Nearly 354K surgeries, procedures, consultations postponed due to COVID-19, report says

TORONTO — At least 353,913 surgeries, procedures and specialist consultations were postponed across Canada due to COVID-19 in the first few months of the pandemic, according to a new report issued on Thursday.

The figures released by SecondStreet.org, a conservative-leaning public policy think tank, are drawn from freedom of information requests it submitted in June 2020 to health departments across Canada as well as Ontario figures from the Canadian Medical Association Journal.

Non-urgent surgeries were postponed in many jurisdictions around the world in 2020 to ensure hospital resources, like beds and ventilators, were readily available should COVID-19 case numbers surge.

Data showed that 205,549 postponements were reported by nine provinces between March and May or June. The Ontario government indicated it had “no records,” so the report used an estimate put out by the CMAJ of 184,364 surgeries postponed in the province as a result of COVID-19 between mid-March and mid-June, 2020. The report did not have data for the territories.

A breakdown comparison of the figures is difficult since the information released, which is posted on SecondStreet.org, varied from province to province. Most data appeared to be specifically for surgeries, though some also included imaging exams, for example. Some provinces gave detailed reports including what types of surgeries were delayed, while others only shared overall estimated figures. Since the backlog began, a number of provinces have been working to move forward on procedures.

In B.C. for example, non-urgent, scheduled surgeries that were completed fell a dramatic 45 per cent, with dental, hip and knee replacements the most common non-urgent procedures that were most impacted during this period, the province told SecondStreet.org. Despite the early backlog, B.C.’s government announced in January that nearly all surgeries postponed during the province’s first wave had been completed.

Manitoba, which reported 8,391 procedures that were deferred during that period, announced at the start of this year that it would ramp up surgical capacity to address the issue.

Meanwhile, Ontario Health replied to SecondStreet.org’s request that a “search was conducted in Ontario Health on behalf of the Ministry’s Hospitals and Capital Division and no records were located in response to this request.” It explained that an accurate picture of surgical postponements due to COVID-19 was difficult for a number of reasons and that the province’s wait-time system only captures data of surgeries that have occurred. Last fall, the Ontario government announced a $741 million investment to help build more capacity within the province’s health-care system and clear the waiting list.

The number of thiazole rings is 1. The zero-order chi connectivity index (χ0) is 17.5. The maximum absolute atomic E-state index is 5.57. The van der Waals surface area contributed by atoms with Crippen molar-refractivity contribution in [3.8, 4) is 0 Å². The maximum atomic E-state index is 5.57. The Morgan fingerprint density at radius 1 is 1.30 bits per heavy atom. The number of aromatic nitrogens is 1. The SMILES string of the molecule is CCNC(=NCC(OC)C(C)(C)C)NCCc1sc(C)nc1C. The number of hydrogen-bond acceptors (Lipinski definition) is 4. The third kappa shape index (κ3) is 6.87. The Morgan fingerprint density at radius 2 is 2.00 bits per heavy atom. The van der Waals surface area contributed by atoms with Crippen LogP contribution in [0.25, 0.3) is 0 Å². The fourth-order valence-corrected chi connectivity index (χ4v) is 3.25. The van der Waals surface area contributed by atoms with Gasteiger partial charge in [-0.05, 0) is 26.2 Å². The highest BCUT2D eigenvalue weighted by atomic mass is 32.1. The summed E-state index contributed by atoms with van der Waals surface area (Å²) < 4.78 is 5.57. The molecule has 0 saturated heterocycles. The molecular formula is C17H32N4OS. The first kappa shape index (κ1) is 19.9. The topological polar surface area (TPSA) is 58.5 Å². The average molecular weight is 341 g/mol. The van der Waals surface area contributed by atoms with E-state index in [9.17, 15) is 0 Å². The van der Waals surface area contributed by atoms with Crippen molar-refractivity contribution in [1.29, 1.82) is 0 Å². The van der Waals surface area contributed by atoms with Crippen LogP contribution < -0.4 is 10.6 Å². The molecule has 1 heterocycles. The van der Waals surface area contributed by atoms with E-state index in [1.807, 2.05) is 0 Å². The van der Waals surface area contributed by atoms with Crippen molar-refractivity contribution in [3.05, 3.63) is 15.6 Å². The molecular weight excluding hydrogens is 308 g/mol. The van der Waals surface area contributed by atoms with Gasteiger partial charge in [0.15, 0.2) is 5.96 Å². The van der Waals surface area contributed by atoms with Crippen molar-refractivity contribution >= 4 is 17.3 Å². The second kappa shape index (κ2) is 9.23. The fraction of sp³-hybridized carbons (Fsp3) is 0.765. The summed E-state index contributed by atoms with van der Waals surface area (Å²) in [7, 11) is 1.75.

The Canadian Medical Association has previously said that it would take more than $1.3 billion to clear the health-care backlog caused by the first wave.

“There are no doubts that the impact of the pandemic will be felt for years to come. But for many Canadians, it could become a serious quality of life issue as they wait for their procedures,” CMA President Dr. Ann Collins said in a statement in October.

Over the last year, there have been anecdotal stories of patients who died as a result of postponed care. In B.C., 50-year-old father of two Chris Walcroft died last April after a surgery to prepare his dialysis treatment was cancelled due to COVID-19.

Meanwhile, modeling research by the University Health Network in spring of 2020 suggested that up to 35 people could die in Ontario between mid-March and the beginning of May because their cardiac surgeries were cancelled or deferred.

SecondStreet.org, for its part, recommended partnering with private clinics to allow patients more health-care options, and as a way to address the country’s surgical waiting list.

“Governments could be much more transparent about patient suffering due to postponed surgeries and procedures,” said Colin Craig, president of SecondStreet.org.

“We know some patients have died from surgical delays, but we really don’t know the extent of the problem.”


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